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D30-39 Queen's Gambit Declined (fresher lines)

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In the Queen's Gambit Declined after 1.d4 d5 2.c4 Black keeps the center closed defending the d5 pawn with 2 ... e6. This is one of the oldest openings, already played and analyzed over a hundred years ago. That is why today the focus has shifted to some fresher  variations that deviate from the traditional main line and are therefore less analysed and more suitable for the introduction of new ideas.

The moves 3.Nc3 c5 lead to the Tarrasch defence, a very old opening that was considered inferior due to Schlecter idea (1908) to challenge it with the cxd5 exchange and the King's fianchetto in order to maximize the pressure over Black's isolated d5 pawn.  In modern times, it has returned to the attention of theory because it was often adopted by Kasparov in the 80's: he showed that this defence can become a valuable weapon if Black achieves the initiative and plays with precision and creativity.

The Ragozin defence is a kind of hybrid between the Queen's Gambit Declined and the Nimzoindian defence. Black develops his Bishop to b4  pinning White's Knight in c3 (1.d4 d5: 2.c4 e6; 3.Nc3 Nf6; 4.Nf3 Bb4).  As a matter of fact transpositions are common: for instance if White plays 5.e3 the position belongs to the Rubinstein variation of the Nimzoindian defence.  Not much used in the past, the effectiveness of the Ragozin has been probably underestimated and White has to beware Black's aggressive continuations.

The Vienna variation  (1.d4 d5: 2.c4 e6; 3.Nc3 Nf6; 4.Nf3 dxc4; 5.e4 Bb4) leads to an interesting tactical and double edged play.  Black allows White to occupy the center but immediately creates significant pressure against it.  White's strategy to look for an advantage includes the sacrifice of a pawn in order to obtain active play in the center and in the King's side.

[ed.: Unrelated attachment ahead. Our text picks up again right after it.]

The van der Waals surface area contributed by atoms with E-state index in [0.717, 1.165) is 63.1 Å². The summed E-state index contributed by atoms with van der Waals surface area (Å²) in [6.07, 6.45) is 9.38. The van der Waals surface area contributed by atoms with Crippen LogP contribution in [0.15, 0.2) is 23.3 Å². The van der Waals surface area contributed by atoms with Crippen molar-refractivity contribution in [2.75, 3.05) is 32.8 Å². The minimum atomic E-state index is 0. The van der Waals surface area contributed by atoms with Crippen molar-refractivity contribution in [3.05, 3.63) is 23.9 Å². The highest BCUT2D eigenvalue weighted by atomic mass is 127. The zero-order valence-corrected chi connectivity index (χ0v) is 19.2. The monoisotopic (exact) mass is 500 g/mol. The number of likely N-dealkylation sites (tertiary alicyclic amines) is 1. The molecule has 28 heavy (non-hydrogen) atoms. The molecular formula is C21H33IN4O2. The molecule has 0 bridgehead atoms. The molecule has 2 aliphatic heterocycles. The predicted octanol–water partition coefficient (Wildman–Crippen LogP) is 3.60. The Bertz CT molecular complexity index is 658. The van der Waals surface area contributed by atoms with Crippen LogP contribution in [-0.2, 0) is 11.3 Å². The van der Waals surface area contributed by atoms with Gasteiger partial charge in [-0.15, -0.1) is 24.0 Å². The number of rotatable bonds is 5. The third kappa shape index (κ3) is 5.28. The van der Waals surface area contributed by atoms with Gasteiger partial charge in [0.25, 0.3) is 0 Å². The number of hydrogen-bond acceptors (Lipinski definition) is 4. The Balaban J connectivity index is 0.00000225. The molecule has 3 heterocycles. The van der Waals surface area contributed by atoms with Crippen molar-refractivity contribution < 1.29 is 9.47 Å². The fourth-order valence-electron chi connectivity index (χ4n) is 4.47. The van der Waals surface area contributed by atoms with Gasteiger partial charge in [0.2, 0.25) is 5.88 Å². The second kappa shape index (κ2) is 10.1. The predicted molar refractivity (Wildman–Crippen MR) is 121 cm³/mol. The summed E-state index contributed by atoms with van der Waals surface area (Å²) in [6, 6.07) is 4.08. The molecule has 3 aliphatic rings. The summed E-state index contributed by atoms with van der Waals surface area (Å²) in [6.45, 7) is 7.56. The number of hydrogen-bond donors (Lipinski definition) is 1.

If it is White who wants to leave the main variation he can choose between two main alternatives: the Exchange variation and the Bf4 systems. 

In the Exchange variation White plays an early cxd5 (such move can be played at move 4 but even later).  Black takes in d5 with the e pawn freeing the light's Bishop's path.  In the resulting pawn structure White has a pawn majority in the center while Black has a pawn majority on the queenside.  That is known as the "Karlsbad pawn structure" and leads to a type of game in which strategic ideas are more important than mere sequences of moves. How to play these positions is deeply explained in the section "How to study openings" of this website.

Finally White can develop the dark Bishop in f4 rather than in g5 (1.d4 d5: 2.c4 e6; 3.Nc3 Nf6; 4.Nf3 Be7; 5.Bf4).  The Bf4 system can either lead to a quiet game where White has (perhaps) a slight advantage but Black has not counterplay, or to sharp lines with attacks and counterattacks.

Opening

Queen's Gambit Declined (miscellaneous)

Chess Base format      (1297 KB)

D30-39.cbv

Pgn format                      (1345 KB)

d30-39.zip

Last Update

October 2016